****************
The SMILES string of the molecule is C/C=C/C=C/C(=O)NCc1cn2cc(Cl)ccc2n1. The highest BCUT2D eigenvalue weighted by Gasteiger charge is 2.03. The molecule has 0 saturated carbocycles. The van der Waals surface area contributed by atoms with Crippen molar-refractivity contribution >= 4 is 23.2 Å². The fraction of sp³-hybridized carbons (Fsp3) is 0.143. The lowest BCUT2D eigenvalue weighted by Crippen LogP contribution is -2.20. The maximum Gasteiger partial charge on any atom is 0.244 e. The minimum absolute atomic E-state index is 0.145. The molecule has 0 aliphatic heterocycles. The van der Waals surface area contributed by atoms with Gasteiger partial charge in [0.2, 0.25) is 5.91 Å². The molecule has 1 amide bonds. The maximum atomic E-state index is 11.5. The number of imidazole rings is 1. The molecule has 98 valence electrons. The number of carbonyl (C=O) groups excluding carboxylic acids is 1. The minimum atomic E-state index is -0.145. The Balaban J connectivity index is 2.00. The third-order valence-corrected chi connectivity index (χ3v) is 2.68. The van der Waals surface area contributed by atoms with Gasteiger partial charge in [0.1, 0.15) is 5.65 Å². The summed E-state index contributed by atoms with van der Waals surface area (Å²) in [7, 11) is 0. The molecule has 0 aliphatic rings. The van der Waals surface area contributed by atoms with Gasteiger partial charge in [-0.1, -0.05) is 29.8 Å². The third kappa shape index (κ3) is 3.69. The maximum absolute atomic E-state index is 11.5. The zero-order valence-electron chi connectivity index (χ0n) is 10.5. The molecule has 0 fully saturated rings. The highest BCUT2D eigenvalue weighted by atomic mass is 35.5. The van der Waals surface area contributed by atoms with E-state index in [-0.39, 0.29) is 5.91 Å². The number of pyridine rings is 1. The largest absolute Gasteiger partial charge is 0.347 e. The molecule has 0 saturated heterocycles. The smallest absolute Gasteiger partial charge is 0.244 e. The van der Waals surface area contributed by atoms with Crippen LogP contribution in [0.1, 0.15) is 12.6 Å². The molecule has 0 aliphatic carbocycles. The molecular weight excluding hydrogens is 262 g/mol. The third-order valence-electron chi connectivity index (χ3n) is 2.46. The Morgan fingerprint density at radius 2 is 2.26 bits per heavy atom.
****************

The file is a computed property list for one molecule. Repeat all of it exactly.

The SMILES string of the molecule is C/C=C/C=C/C(=O)NCc1cn2cc(Cl)ccc2n1. The highest BCUT2D eigenvalue weighted by Gasteiger charge is 2.03. The molecule has 0 saturated carbocycles. The van der Waals surface area contributed by atoms with Crippen molar-refractivity contribution >= 4 is 23.2 Å². The fraction of sp³-hybridized carbons (Fsp3) is 0.143. The lowest BCUT2D eigenvalue weighted by Crippen LogP contribution is -2.20. The maximum Gasteiger partial charge on any atom is 0.244 e. The minimum absolute atomic E-state index is 0.145. The molecule has 0 aliphatic heterocycles. The van der Waals surface area contributed by atoms with Gasteiger partial charge in [0.2, 0.25) is 5.91 Å². The molecule has 1 amide bonds. The maximum atomic E-state index is 11.5. The number of imidazole rings is 1. The molecule has 98 valence electrons. The number of carbonyl (C=O) groups excluding carboxylic acids is 1. The minimum atomic E-state index is -0.145. The Balaban J connectivity index is 2.00. The third-order valence-corrected chi connectivity index (χ3v) is 2.68. The van der Waals surface area contributed by atoms with Gasteiger partial charge in [0.1, 0.15) is 5.65 Å². The summed E-state index contributed by atoms with van der Waals surface area (Å²) in [7, 11) is 0. The molecule has 0 aliphatic rings. The van der Waals surface area contributed by atoms with Gasteiger partial charge in [-0.1, -0.05) is 29.8 Å². The third kappa shape index (κ3) is 3.69. The maximum absolute atomic E-state index is 11.5. The zero-order valence-electron chi connectivity index (χ0n) is 10.5. The molecule has 0 fully saturated rings. The highest BCUT2D eigenvalue weighted by atomic mass is 35.5. The van der Waals surface area contributed by atoms with E-state index in [-0.39, 0.29) is 5.91 Å². The number of pyridine rings is 1. The largest absolute Gasteiger partial charge is 0.347 e. The molecule has 0 saturated heterocycles. The smallest absolute Gasteiger partial charge is 0.244 e. The van der Waals surface area contributed by atoms with Crippen LogP contribution in [0.1, 0.15) is 12.6 Å². The molecule has 0 aliphatic carbocycles. The molecular weight excluding hydrogens is 262 g/mol. The third-order valence-electron chi connectivity index (χ3n) is 2.46. The Morgan fingerprint density at radius 2 is 2.26 bits per heavy atom.